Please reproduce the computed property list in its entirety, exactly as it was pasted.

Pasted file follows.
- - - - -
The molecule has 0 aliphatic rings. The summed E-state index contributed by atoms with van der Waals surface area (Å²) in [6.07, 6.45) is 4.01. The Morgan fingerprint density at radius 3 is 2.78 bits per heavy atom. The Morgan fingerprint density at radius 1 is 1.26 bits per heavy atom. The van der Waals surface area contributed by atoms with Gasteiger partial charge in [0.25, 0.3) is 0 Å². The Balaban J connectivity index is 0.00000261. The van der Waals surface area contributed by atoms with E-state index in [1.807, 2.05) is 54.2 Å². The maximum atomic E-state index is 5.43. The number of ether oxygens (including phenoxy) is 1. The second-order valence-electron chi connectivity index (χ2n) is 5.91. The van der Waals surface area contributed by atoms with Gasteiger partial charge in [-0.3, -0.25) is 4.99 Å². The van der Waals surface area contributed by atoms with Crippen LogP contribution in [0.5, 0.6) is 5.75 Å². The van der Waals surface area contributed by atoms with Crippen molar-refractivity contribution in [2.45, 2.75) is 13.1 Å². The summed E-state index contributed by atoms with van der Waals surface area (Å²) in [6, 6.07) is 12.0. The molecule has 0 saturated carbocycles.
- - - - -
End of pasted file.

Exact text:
The molecule has 0 aliphatic rings. The summed E-state index contributed by atoms with van der Waals surface area (Å²) in [6.07, 6.45) is 4.01. The Morgan fingerprint density at radius 3 is 2.78 bits per heavy atom. The Morgan fingerprint density at radius 1 is 1.26 bits per heavy atom. The van der Waals surface area contributed by atoms with Gasteiger partial charge in [0.25, 0.3) is 0 Å². The Balaban J connectivity index is 0.00000261. The van der Waals surface area contributed by atoms with E-state index in [1.807, 2.05) is 54.2 Å². The maximum atomic E-state index is 5.43. The number of ether oxygens (including phenoxy) is 1. The second-order valence-electron chi connectivity index (χ2n) is 5.91. The van der Waals surface area contributed by atoms with Gasteiger partial charge in [-0.3, -0.25) is 4.99 Å². The van der Waals surface area contributed by atoms with Crippen LogP contribution in [0.5, 0.6) is 5.75 Å². The van der Waals surface area contributed by atoms with Crippen molar-refractivity contribution in [2.45, 2.75) is 13.1 Å². The summed E-state index contributed by atoms with van der Waals surface area (Å²) in [6, 6.07) is 12.0. The molecule has 0 saturated carbocycles.